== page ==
3. By 1962 Monk was signed by the major label Columbia, and two years later Time magazine ran a story on him. The quartet, with saxophonist Charlie Rouse, toured the world.
      4. After achieving acceptance he withdrew, composing less but enjoying his piano more, playing modern harmonies with stride rhythms, often on older pieces. His last recording was in 1971, and he appeared only a few times after that. By the mid-1970s he slipped into seclusion; he died in 1982. He was awarded the Pulitzer Prize in music 2006.
    4. Style
      1. Monk used traditional song forms (AABA ) and blues as a basis for his compositions. Sometimes he would alter standard harmonies with whole-tone and chromatic scales: "Just You, Just Me" becomes "Evidence"; "Blue Skies" becomes "In Walked Bud"; "Sweet Georgia Brown" becomes "Bright Mississippi". He commonly used dissonances, which had up to that time been considered mistakes. Minor seconds are common. By accepting these dissonances, Monk changed the way we hear jazz.
      2. This does not mean that he was a free-jazz player nor that he was he immune from mistakes. When he made them, he would "save" them.
    5. "Thelonious"
      1. This is considered Monk's first masterpiece. It is more compositional than usual. The form is the typical AABA but the bridge is ten bars long and the final A has a two-bar coda.
      2. This unusual structure requires that musicians stay very alert. Three horns play the chromatic harmonies, with a solo on piano and another short solo on drums resulting in a kind of piano concerto that touches on various styles from jazz history.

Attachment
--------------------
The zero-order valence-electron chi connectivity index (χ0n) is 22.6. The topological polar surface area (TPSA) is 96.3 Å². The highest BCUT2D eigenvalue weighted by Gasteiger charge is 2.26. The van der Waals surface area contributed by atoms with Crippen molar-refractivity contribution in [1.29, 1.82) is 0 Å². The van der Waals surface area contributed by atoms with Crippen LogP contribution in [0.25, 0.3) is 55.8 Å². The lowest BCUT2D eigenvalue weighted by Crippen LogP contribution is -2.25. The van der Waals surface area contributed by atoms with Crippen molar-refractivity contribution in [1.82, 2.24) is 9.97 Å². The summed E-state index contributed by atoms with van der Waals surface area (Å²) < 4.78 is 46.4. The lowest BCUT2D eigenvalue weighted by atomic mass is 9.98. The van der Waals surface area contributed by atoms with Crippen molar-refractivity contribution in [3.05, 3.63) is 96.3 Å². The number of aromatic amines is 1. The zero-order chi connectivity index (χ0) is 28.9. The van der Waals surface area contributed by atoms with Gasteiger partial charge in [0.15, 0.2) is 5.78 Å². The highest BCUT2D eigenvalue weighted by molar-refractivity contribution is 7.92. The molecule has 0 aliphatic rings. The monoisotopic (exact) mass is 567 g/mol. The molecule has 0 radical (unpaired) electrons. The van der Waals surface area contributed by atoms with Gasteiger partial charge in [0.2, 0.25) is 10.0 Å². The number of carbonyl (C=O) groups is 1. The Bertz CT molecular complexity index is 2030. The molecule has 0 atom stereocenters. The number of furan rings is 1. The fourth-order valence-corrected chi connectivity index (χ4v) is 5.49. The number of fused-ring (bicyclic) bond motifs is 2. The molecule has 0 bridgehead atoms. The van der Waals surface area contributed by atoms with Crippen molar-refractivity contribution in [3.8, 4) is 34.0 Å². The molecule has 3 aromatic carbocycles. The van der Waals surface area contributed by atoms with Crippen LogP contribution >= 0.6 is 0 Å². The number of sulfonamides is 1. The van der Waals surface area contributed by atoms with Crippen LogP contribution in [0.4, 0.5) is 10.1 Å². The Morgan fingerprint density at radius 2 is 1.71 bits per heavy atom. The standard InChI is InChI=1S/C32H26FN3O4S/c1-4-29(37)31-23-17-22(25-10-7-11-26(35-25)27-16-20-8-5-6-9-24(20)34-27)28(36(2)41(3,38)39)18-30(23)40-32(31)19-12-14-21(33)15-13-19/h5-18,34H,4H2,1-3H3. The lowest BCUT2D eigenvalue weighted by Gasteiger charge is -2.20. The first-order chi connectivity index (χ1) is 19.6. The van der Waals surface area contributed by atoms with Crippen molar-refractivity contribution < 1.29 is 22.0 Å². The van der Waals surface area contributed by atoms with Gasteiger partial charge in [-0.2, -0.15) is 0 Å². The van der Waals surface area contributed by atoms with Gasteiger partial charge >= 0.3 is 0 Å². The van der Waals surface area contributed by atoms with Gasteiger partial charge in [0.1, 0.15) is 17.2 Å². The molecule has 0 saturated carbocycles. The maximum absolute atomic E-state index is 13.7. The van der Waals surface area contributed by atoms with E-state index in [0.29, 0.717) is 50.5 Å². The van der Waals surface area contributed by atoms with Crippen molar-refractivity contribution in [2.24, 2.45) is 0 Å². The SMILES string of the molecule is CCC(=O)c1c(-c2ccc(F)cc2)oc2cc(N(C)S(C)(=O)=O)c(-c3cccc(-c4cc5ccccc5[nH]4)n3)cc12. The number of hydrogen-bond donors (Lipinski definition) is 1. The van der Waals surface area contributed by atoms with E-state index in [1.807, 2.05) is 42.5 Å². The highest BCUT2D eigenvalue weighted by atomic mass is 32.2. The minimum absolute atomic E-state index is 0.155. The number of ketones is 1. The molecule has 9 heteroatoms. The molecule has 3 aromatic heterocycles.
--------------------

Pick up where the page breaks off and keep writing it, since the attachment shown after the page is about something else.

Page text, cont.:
3. "Rhythm-a-ning"
        1. One of his best known pieces, it is based on "Rhythm" changes and a melody that draws from Ellington's "Ducky Wucky" (1932) and Mary Lou Williams's "Walkin' and Swingin'," which was written for Andy Kirk in 1936. A modernistic bridge is added to this renewed older material.
        2. Monk first recorded it in 1957. The recording here is from 1962, when he had first signed with Columbia Records. Charlie Rouse, Monk's longtime tenor saxophonist, joined the quartet in 1959 and plays here with a soft sound particularly suited to Monk's piano playing.
        3. Close listening reveals how much the musicians are responding to Monk: the drummer responds to Monk's rhythmic ideas; Rouse uses Monk's melodic suggestion in his solos. The bassist lays down a rock-solid foundation over which all this can happen.
  3. Charles Mingus (1922-1979)
    1. He is a virtuoso bassist; a composer who expanded the scope of music while assimilating music for the sanctified church, New Orleans jazz, swing, bop, and Romantic and modern classical music; a spokesman linking jazz and the civil rights movement; and a memoirist shedding light on the struggle for equality among African American artists.
    2. He was extremely sensitive to African American stereotypes; he didn't like to be called Charlie because he saw it as a sign of disrespect; he thought that the word jazz ghettoized the music; he considered his music "classical"; he was sensitive about his light skin, claiming a mixed heritage including Chinese; he was angry that he couldn't make a living as an African American musician even though he was well known.
    3. "Slap That Bass"